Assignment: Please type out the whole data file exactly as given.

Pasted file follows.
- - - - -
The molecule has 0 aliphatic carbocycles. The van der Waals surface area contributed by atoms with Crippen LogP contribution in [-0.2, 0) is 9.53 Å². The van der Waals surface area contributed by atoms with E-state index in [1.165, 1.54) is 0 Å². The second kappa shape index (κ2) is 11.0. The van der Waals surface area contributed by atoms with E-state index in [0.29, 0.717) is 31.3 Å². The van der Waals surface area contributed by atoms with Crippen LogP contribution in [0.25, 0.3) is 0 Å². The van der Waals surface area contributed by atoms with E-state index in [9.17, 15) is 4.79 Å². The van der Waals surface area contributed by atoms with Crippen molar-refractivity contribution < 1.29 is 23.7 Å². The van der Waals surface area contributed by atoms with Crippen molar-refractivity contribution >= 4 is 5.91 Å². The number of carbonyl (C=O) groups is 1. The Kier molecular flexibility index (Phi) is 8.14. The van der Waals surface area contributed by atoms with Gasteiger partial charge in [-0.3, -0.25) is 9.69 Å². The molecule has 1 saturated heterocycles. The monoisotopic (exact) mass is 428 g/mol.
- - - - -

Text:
The molecule has 0 aliphatic carbocycles. The van der Waals surface area contributed by atoms with Crippen LogP contribution in [-0.2, 0) is 9.53 Å². The van der Waals surface area contributed by atoms with E-state index in [1.165, 1.54) is 0 Å². The second kappa shape index (κ2) is 11.0. The van der Waals surface area contributed by atoms with E-state index in [0.29, 0.717) is 31.3 Å². The van der Waals surface area contributed by atoms with Crippen LogP contribution in [0.25, 0.3) is 0 Å². The van der Waals surface area contributed by atoms with E-state index in [9.17, 15) is 4.79 Å². The van der Waals surface area contributed by atoms with Crippen molar-refractivity contribution < 1.29 is 23.7 Å². The van der Waals surface area contributed by atoms with Crippen molar-refractivity contribution >= 4 is 5.91 Å². The number of carbonyl (C=O) groups is 1. The Kier molecular flexibility index (Phi) is 8.14. The van der Waals surface area contributed by atoms with Gasteiger partial charge in [-0.3, -0.25) is 9.69 Å². The molecule has 1 saturated heterocycles. The monoisotopic (exact) mass is 428 g/mol.